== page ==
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Smartphone can support personalised medicine in psychiatry

Presented by
Prof. Inez Myin-Germeys, Center for Contextual Psychiatry, Belgium
ECNP 2020
Smartphone technology can support personalised medicine, but close collaboration with stakeholders is essential to ensure that it fits into clinical practice and is relevant for users. Moreover, implementation studies are needed, as well as evidence on efficacy and efficiency of these interventions [1].

“Simply replacing clinicians with an algorithm is not the solution but making patients active partners in their treatment process is. Smartphones can be used to achieve that goal,” according to Prof. Inez Myin-Germeys (Center for Contextual Psychiatry, Belgium). She explained the Experience Sampling Method, where people are asked many types of questions about their daily life. Smartphones can help to give this a clinical meaning and bring it into the clinic.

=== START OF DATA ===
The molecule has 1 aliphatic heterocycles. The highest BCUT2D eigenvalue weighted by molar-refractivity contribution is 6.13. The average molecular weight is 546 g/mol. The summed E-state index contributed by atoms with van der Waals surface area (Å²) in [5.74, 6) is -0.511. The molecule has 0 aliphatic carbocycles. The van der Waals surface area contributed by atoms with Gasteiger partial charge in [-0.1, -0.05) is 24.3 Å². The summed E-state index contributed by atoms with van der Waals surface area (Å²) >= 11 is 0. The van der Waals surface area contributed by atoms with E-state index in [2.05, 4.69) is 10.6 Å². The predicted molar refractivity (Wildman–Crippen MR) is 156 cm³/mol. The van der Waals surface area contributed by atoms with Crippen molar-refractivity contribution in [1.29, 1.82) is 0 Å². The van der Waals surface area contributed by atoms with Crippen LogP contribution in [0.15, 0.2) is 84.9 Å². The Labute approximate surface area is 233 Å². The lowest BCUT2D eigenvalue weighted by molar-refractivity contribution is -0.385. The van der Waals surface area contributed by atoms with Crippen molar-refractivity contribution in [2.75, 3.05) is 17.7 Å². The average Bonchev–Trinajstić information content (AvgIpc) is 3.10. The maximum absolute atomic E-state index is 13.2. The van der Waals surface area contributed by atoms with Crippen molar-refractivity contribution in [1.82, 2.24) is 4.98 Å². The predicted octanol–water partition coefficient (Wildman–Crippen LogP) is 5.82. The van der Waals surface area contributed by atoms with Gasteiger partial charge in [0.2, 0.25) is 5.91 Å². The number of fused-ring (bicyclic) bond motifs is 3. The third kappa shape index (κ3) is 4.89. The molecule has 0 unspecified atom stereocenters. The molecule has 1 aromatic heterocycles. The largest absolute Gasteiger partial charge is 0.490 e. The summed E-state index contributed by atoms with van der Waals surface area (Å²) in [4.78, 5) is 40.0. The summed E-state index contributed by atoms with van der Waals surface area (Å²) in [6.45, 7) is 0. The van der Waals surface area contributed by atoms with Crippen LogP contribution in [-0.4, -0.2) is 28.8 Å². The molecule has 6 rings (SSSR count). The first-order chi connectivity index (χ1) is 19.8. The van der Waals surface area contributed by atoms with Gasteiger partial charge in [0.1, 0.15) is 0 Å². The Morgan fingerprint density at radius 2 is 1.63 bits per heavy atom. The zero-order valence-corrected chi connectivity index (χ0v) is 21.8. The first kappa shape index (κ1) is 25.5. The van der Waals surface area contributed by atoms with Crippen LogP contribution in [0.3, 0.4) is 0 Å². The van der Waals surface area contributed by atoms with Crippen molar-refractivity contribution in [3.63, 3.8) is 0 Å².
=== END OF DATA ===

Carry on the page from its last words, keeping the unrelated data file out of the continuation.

Prof. Myin-Germeys and colleagues developed an approach called Digital Mobile Mental Health, which can support personalised medicine. “Individualised data helps to feed the discussion between patient and physician. Providing patients with feedback on their normal daily life patterns is very helpful for self-management and recovery. It is also useful for the clinician to define personalised targets for treatment.”

Digital Mobile Mental Health puts the individual at the centre of their treatment, as they collect the data themselves, making them active partners. Prof. Myin-Germeys concluded that smartphone interventions have a large potential as these interventions can have an added value in the clinic. “Nevertheless, we need to overcome issues such as privacy, data safety, and technology sustainability, amongst others, so that it can find its way into daily practice. Only then can smartphone intervention help in providing truly person-centred care in psychiatry.”

  1. Myin-Germeys I. Digital self-monitoring: a step towards personalised medicine in psychiatry. S21.03. ECNP Congress 2020.

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